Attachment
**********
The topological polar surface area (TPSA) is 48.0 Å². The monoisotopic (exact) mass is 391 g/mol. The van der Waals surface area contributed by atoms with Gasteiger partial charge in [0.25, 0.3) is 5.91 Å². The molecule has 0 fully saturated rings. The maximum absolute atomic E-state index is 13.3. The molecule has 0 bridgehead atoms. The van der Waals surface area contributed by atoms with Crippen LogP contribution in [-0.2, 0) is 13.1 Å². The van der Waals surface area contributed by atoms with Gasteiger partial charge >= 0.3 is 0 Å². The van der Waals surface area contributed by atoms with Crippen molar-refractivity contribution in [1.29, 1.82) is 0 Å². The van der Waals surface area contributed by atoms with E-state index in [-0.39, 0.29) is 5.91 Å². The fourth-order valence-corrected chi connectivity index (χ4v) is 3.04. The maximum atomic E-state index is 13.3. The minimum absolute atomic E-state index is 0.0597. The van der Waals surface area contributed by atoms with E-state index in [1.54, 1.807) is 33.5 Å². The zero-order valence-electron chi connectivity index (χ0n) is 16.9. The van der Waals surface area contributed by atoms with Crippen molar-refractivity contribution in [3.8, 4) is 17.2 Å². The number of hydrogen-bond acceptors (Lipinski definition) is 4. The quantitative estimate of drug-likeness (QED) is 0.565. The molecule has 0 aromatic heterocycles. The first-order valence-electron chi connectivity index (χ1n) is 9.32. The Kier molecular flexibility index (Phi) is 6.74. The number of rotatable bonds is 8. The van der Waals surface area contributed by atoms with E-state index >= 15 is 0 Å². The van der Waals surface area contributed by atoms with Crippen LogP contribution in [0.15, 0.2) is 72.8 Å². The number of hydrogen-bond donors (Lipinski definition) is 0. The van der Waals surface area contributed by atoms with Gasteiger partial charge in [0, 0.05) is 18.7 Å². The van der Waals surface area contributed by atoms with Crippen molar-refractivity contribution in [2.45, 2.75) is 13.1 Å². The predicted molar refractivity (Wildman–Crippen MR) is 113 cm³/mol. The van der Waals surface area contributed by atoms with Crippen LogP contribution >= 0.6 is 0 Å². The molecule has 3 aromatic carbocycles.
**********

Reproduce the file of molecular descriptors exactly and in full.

The topological polar surface area (TPSA) is 48.0 Å². The monoisotopic (exact) mass is 391 g/mol. The van der Waals surface area contributed by atoms with Gasteiger partial charge in [0.25, 0.3) is 5.91 Å². The molecule has 0 fully saturated rings. The maximum absolute atomic E-state index is 13.3. The molecule has 0 bridgehead atoms. The van der Waals surface area contributed by atoms with Crippen LogP contribution in [-0.2, 0) is 13.1 Å². The van der Waals surface area contributed by atoms with Gasteiger partial charge >= 0.3 is 0 Å². The van der Waals surface area contributed by atoms with Crippen molar-refractivity contribution in [1.29, 1.82) is 0 Å². The van der Waals surface area contributed by atoms with E-state index in [-0.39, 0.29) is 5.91 Å². The fourth-order valence-corrected chi connectivity index (χ4v) is 3.04. The maximum atomic E-state index is 13.3. The minimum absolute atomic E-state index is 0.0597. The van der Waals surface area contributed by atoms with E-state index in [1.54, 1.807) is 33.5 Å². The zero-order valence-electron chi connectivity index (χ0n) is 16.9. The van der Waals surface area contributed by atoms with Crippen molar-refractivity contribution in [3.8, 4) is 17.2 Å². The number of hydrogen-bond acceptors (Lipinski definition) is 4. The quantitative estimate of drug-likeness (QED) is 0.565. The molecule has 0 aromatic heterocycles. The first-order valence-electron chi connectivity index (χ1n) is 9.32. The Kier molecular flexibility index (Phi) is 6.74. The number of rotatable bonds is 8. The van der Waals surface area contributed by atoms with E-state index >= 15 is 0 Å². The van der Waals surface area contributed by atoms with Crippen LogP contribution in [0.15, 0.2) is 72.8 Å². The number of hydrogen-bond donors (Lipinski definition) is 0. The van der Waals surface area contributed by atoms with Gasteiger partial charge in [0, 0.05) is 18.7 Å². The van der Waals surface area contributed by atoms with Crippen molar-refractivity contribution in [2.45, 2.75) is 13.1 Å². The predicted molar refractivity (Wildman–Crippen MR) is 113 cm³/mol. The van der Waals surface area contributed by atoms with Crippen LogP contribution >= 0.6 is 0 Å². The molecule has 3 aromatic carbocycles.